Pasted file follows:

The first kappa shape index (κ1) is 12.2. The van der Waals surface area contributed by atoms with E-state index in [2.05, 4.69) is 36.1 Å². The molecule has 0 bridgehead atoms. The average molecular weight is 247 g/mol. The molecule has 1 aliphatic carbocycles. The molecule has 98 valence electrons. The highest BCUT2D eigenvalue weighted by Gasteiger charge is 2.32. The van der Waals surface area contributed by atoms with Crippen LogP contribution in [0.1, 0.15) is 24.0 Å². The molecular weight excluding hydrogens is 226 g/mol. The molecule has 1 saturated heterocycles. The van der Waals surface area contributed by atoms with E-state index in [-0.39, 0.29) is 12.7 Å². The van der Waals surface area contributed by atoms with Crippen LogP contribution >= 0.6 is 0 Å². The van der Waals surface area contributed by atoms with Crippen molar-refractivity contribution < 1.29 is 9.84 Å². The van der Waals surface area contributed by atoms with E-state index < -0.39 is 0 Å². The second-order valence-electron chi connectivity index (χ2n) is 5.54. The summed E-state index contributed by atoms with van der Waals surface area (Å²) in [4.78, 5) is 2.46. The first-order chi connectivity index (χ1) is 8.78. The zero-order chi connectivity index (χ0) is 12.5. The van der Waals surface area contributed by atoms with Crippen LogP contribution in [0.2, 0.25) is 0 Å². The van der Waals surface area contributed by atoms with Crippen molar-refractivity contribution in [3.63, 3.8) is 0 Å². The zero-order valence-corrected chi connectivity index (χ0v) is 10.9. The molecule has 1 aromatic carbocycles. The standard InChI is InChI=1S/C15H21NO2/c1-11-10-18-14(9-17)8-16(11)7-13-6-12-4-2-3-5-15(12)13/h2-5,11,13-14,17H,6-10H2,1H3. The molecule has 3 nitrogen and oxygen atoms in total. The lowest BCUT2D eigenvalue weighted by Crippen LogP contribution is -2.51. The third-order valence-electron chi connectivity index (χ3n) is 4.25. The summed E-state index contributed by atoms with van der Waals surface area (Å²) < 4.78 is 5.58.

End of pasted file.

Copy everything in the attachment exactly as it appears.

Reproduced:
The first kappa shape index (κ1) is 12.2. The van der Waals surface area contributed by atoms with E-state index in [2.05, 4.69) is 36.1 Å². The molecule has 0 bridgehead atoms. The average molecular weight is 247 g/mol. The molecule has 1 aliphatic carbocycles. The molecule has 98 valence electrons. The highest BCUT2D eigenvalue weighted by Gasteiger charge is 2.32. The van der Waals surface area contributed by atoms with Crippen LogP contribution in [0.1, 0.15) is 24.0 Å². The molecular weight excluding hydrogens is 226 g/mol. The molecule has 1 saturated heterocycles. The van der Waals surface area contributed by atoms with E-state index in [-0.39, 0.29) is 12.7 Å². The van der Waals surface area contributed by atoms with Crippen LogP contribution >= 0.6 is 0 Å². The van der Waals surface area contributed by atoms with Crippen molar-refractivity contribution < 1.29 is 9.84 Å². The van der Waals surface area contributed by atoms with E-state index < -0.39 is 0 Å². The second-order valence-electron chi connectivity index (χ2n) is 5.54. The summed E-state index contributed by atoms with van der Waals surface area (Å²) in [4.78, 5) is 2.46. The first-order chi connectivity index (χ1) is 8.78. The zero-order chi connectivity index (χ0) is 12.5. The van der Waals surface area contributed by atoms with Crippen LogP contribution in [0.2, 0.25) is 0 Å². The van der Waals surface area contributed by atoms with Crippen molar-refractivity contribution in [3.63, 3.8) is 0 Å². The zero-order valence-corrected chi connectivity index (χ0v) is 10.9. The molecule has 1 aromatic carbocycles. The standard InChI is InChI=1S/C15H21NO2/c1-11-10-18-14(9-17)8-16(11)7-13-6-12-4-2-3-5-15(12)13/h2-5,11,13-14,17H,6-10H2,1H3. The molecule has 3 nitrogen and oxygen atoms in total. The lowest BCUT2D eigenvalue weighted by Crippen LogP contribution is -2.51. The third-order valence-electron chi connectivity index (χ3n) is 4.25. The summed E-state index contributed by atoms with van der Waals surface area (Å²) < 4.78 is 5.58.